Listen to Jackie Neal singing "Money Can't Buy Me Love" on YouTube.

See Daddy B. Nice's Artist Guide to Jackie Neal.

Shop Jackie Neal CD's in Daddy B. Nice's CD Store. - Chitlin' Circuit Southern Soul Music Guide


Hi Daddy B Nice,

Wow, I was asked to visit your website today and as I was scrolling down your calendar of events I saw one that might have failed to get to you for June 17th. I have attached it to this email for your consideration of posting.

It's been a long time since you and I have chatted either by email or phone. Just a little update, I'm still hanging in here with the southern soul. I currently service 43 terrestrial radio stations with my syndicated four hour Southern Soul & Blues show. To include Lords Bank, Belize FM station carrying my show. I don't know if you heard, but I was inducted into the R&B Music Hall of Fame last year 2016 and received the 1st ever given by the R&B Music Hall of Fame the "Nat D. Williams Radio Personality of the Year Award". I will be inducted into the West Tennessee Music Museum soon. They have no date set at this time they have to order my display case. I am so delighted because this is the same museum that has the Tina Turner School there as well.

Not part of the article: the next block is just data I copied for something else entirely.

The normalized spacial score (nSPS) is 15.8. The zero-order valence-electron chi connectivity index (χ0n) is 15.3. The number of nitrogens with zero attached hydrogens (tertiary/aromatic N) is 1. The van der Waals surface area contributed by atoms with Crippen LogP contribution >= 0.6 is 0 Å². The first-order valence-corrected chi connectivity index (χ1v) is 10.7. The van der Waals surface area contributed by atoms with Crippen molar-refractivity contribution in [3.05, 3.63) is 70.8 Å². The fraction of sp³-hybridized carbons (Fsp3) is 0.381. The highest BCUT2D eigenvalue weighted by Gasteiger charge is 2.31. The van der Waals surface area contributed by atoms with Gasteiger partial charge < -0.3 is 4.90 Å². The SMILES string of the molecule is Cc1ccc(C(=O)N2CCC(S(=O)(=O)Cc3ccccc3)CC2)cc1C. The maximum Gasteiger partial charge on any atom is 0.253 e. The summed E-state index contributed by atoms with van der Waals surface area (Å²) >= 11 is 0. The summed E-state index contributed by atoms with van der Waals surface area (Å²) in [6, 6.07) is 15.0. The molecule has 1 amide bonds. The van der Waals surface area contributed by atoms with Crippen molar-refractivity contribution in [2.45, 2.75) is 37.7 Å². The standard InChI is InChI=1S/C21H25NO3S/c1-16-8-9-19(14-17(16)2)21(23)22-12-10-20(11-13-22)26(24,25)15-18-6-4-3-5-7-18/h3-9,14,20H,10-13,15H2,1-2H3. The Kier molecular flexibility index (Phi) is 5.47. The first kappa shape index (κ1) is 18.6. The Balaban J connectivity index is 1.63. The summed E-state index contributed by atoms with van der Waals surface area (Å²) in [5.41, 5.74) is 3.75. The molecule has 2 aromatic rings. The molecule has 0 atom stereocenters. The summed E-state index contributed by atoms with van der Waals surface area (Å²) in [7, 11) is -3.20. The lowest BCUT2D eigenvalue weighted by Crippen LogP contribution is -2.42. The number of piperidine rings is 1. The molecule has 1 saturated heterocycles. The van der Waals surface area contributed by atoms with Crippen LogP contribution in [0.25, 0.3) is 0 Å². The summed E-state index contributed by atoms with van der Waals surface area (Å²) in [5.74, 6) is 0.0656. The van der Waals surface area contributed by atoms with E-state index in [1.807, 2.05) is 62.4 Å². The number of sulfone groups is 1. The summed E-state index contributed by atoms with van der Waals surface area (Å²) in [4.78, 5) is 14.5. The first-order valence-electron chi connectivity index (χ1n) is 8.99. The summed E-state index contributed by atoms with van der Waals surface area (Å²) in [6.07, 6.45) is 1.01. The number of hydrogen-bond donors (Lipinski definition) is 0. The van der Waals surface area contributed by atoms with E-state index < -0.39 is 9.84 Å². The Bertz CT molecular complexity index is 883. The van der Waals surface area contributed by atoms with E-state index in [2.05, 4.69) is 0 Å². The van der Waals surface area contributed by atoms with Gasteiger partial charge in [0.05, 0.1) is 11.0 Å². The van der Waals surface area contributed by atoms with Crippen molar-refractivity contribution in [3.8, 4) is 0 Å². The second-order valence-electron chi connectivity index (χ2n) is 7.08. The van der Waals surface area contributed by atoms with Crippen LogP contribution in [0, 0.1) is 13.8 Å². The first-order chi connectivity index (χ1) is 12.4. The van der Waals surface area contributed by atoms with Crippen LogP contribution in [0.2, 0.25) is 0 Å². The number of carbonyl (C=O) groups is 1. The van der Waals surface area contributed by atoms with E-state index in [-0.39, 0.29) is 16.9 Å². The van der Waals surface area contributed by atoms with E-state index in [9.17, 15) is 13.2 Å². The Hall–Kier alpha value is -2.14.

Thank you for staying true to southern soul for it will take more like yourself and I to keep it moving on the media side. I will be celebrating five years of streaming and being syndicated on June 23rd. This is my website: and I am also on TuneIn Radio under WNDK Radio. 24/7 of nothing but Southern Soul and Blues.

Jazzii A.

Daddy B. Nice notes to readers:

Longtime southern soul enthusiast and media member Jazzi A. has been a no-show on many of my southern soul radio reports in recent years, an omission for which this letter and reply will hopefully make amends. In recommending streaming to southern soul fans over the years, I've always excluded radio that 1/ required sign-ins or 2/ complicated players. In following this guideline I've merely extended my own inclinations and limits on my patience. I don't know that Jazzi A. ever had a sign-in (not in recent years, anyway), but the "players" options on her website did deter me, since changing my own streaming to or from "default players" always required extra effort.